As an example: A one-way ticket from Munich to Hamburg costs 75 to 95 euros by train, but only 27 euros by bus. And on the bus, you also have some additional services like free Wi-Fi (free Wi-Fi is available on trains, too).
There have been a lot of bus tour operators popping up since last year, and there will certainly be a shake-out sometime.
Here is a list with links to the most established and reliable ones so far:
Side remarks: Most bus operators offer reduced fares for special groups (students, disabled people). And: It is mostly more expensive to buy the ticket on the bus, so do the booking online!
Seats are only guaranteed when booked in advance. And make sure to check the baggage requirements, sometimes there are size and weight restrictions. Additional baggage has to be paid.
Unfortunately, I couldn’t find an English version of their website. So you’d need someone to help you operate their site.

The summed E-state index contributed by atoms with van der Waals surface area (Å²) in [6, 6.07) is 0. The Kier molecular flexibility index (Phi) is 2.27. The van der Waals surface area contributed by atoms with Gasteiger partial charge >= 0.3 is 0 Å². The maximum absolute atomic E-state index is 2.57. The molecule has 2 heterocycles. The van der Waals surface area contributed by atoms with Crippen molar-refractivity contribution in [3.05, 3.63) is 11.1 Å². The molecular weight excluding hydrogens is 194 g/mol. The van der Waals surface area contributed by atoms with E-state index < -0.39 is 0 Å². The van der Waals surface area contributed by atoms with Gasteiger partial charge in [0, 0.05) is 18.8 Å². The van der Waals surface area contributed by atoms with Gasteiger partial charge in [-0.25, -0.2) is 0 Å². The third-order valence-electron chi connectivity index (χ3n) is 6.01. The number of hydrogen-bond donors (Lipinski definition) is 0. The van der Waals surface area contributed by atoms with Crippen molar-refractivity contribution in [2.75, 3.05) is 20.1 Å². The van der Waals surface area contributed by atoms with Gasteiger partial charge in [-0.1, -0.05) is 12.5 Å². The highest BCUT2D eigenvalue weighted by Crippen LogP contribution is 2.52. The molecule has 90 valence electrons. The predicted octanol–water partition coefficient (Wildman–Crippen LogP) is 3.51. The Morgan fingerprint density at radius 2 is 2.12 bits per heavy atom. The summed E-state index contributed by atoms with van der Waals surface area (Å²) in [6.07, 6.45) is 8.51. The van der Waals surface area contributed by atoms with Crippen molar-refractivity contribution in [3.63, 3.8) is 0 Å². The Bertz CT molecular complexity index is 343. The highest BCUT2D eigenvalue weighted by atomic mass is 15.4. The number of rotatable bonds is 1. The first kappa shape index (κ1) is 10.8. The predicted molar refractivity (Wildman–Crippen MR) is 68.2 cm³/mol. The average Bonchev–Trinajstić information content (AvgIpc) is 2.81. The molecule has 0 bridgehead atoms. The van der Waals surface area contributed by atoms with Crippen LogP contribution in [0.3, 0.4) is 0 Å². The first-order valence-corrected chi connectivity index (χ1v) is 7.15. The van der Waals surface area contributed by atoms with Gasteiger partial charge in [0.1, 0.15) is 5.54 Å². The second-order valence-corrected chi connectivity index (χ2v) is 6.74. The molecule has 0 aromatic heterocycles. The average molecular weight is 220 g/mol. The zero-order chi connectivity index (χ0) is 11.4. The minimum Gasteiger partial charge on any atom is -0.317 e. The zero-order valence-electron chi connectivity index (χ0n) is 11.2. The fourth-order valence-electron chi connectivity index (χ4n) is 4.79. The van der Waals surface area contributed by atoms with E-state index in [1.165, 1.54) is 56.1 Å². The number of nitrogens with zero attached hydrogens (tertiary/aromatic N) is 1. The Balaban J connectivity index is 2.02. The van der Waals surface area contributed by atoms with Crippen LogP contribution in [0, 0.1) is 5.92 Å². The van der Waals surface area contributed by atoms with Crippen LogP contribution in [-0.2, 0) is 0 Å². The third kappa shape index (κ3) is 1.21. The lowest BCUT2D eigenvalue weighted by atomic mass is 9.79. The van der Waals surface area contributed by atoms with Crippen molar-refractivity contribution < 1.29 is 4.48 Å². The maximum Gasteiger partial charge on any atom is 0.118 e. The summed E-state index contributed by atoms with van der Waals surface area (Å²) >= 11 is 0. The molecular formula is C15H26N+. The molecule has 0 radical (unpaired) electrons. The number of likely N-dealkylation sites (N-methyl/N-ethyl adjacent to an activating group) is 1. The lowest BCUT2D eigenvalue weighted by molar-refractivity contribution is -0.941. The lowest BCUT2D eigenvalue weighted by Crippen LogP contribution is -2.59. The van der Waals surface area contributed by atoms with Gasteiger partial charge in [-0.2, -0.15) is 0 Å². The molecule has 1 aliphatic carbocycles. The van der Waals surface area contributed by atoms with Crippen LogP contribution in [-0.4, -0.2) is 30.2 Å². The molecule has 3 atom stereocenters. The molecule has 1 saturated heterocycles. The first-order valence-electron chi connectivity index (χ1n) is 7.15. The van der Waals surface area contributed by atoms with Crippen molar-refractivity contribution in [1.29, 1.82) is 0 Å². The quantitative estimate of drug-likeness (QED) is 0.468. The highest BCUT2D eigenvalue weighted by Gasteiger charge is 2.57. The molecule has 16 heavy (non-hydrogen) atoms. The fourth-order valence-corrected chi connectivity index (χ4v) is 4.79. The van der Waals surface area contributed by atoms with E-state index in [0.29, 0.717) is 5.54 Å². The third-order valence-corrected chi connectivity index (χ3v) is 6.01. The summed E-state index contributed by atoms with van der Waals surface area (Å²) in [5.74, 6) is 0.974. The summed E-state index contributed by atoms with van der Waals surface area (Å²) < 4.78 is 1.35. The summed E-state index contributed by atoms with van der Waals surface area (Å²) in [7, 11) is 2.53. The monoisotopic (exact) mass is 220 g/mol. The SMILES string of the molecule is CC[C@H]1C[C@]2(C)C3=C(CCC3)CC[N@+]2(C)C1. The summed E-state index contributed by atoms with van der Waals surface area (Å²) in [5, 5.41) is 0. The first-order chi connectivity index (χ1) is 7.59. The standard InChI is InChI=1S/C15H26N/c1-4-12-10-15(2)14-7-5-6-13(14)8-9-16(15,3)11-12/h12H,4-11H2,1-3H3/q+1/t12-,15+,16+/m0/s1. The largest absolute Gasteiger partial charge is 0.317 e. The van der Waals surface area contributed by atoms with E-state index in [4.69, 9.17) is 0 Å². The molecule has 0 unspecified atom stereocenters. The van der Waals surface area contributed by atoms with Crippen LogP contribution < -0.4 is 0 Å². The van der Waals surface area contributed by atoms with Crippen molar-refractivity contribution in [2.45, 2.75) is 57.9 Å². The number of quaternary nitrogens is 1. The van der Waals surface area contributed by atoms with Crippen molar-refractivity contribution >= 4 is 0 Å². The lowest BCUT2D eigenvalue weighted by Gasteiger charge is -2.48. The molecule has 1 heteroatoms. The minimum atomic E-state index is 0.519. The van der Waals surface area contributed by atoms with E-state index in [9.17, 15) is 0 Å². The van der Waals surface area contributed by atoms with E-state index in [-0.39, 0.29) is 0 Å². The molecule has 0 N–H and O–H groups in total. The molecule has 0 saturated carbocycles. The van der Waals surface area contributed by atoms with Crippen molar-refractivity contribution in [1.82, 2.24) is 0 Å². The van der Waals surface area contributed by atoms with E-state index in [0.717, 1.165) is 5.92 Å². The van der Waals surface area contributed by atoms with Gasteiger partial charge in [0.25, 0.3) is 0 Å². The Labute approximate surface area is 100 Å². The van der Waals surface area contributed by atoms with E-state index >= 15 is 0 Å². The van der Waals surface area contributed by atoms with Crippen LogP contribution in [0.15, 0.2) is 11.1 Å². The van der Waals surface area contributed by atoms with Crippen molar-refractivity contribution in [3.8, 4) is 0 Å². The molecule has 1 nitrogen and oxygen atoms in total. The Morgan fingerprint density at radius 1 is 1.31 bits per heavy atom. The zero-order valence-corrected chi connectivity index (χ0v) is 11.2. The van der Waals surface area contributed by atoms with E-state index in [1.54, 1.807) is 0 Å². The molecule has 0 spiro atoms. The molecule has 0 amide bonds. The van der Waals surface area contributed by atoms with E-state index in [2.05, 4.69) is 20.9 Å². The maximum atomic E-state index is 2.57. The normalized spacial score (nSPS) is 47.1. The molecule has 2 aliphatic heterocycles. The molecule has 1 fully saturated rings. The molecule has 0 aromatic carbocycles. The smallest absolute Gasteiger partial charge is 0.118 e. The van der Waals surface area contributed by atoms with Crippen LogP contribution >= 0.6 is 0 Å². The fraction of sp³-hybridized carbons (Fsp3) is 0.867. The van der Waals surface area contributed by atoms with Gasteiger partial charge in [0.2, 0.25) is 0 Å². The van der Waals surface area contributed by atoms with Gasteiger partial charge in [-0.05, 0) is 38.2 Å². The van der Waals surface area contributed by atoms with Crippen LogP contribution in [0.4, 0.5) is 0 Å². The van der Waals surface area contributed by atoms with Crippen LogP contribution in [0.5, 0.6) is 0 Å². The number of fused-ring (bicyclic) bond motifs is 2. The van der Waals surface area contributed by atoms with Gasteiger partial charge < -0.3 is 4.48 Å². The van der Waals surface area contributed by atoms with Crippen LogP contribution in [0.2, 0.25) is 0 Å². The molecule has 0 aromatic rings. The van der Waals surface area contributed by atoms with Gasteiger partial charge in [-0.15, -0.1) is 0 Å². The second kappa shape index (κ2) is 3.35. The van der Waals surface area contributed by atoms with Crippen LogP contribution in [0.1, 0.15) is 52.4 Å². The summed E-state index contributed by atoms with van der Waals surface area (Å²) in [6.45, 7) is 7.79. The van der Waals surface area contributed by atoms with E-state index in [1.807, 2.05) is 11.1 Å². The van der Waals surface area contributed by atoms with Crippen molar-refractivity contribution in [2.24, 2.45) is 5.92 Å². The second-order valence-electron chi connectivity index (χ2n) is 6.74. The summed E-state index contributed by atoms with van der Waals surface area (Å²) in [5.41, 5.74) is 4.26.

Service: free Wifi, guaranteed seats, snacks and beverages (not free), restroom/facilities available, hand baggage and two pieces of baggage free.
Service: free Wifi, free seat reservation, restroom/facilities available, hand baggage and one piece of baggage free, air-conditioned coaches.
Service: guaranteed seat, restroom/facilities available, one piece of baggage free.
Service: guaranteed seat, restroom/facilities available, one piece of hand baggage and one item of ordinary baggage free, free Wifi, snacks and beverages are sold.
Service: hand baggage and two pieces of ordinary baggage free (a baggage insurance fee is obligatory and can be purchased on the bus), soft drinks and coffee (not free), bus driver will make stops at rest areas (I couldn’t find any information about restrooms/facilities on the bus), guaranteed seat.